I particularly enjoyed this beautiful cook book because of its simple, gentle approach to veganism – never strident or judgmental, and always practical, this is a collection of recipes that can fit into most people’s every day lives. Author Gena Hamshaw is in the business of creating beautiful, delicious vegetable-driven dishes. Whether you prepare them as part of your animal-free diet or include them in your omnivorous lifestyle is entirely up to you! “I hope the book will enrich your meatless repertoire and spark – or rekindle – a love affair with vegetables”, the author writes, perfectly summing up the spirit of this inspiring cook book.

The Food of Oman – Recipes and Stories from the Gateway to Arabia / Felicia Campbell


I’m a geography nerd, and I’ll admit even I would be hard-pressed to pinpoint Oman on a map. Ask me to describe the food and culture of this tiny Sultanate, and I’d be at even more of a loss. American Felicia Campbell, who boasts a masters in food studies specializing in Arabic cuisine,  takes readers on a tour of this diverse country, steeped in history and culture.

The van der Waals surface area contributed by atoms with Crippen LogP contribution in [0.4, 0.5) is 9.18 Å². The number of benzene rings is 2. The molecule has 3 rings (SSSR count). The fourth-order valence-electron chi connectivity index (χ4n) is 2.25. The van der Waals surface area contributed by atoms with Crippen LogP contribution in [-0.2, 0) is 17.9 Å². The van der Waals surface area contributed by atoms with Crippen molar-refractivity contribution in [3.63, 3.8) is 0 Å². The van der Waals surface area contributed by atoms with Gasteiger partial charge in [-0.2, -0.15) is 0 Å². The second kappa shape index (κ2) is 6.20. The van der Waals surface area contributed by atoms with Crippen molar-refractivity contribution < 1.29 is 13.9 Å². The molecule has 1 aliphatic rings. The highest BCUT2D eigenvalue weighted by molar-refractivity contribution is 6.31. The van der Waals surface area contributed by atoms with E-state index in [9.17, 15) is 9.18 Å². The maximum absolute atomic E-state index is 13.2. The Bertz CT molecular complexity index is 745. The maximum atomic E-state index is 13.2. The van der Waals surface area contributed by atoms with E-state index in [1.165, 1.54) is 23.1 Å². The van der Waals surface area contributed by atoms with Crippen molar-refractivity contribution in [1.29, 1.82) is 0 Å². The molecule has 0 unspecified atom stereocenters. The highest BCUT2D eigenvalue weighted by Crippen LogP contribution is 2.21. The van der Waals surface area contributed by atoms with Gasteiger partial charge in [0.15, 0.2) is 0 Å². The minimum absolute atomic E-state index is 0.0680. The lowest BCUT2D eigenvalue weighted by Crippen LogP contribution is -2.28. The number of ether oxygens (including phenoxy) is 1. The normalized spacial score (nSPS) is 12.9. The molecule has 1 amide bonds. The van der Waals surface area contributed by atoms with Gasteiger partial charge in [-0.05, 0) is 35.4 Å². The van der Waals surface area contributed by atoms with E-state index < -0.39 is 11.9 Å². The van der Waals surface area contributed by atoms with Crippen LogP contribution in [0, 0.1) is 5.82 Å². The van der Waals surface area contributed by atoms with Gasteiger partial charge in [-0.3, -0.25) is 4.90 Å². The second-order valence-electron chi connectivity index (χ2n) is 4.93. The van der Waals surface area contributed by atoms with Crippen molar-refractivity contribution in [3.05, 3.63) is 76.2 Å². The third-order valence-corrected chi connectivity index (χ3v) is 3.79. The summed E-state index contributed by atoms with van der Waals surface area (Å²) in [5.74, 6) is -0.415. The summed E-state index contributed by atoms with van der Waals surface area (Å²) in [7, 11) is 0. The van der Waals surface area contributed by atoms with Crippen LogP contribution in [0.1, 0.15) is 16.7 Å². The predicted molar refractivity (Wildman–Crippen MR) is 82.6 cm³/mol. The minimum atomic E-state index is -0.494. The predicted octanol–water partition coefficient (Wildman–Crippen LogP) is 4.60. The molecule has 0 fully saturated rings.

While ostensibly a cookbook, The Food of Oman is really more of a cook book – memoir – travel guide – history textbook hybrid, complete with stunning photography. Campbell understands the complex ways in which food, politics, culture, history and religion are interwoven. Through the pages of her book we gain not only a better understanding of the cuisine of this region, but also a deeper awareness of the people who create and share this cuisine. We truly get a feel for the every day lives of every people just like ourselves, who may live thousands of miles away, but who love to share good food with good friends as much as we do.

I haven’t made any of the recipes form this book, so I can’t comment on their usability, but as a fascinating introduction to Omani culture this cook book is highly recommended.

NOTE – These electronic advance reading copies were sent to me via Net Galley for review. I received no compensation for these reviews, and all opinions are entirely my own.

Children’s books for the young and young-at-heart

“A children's story that can only be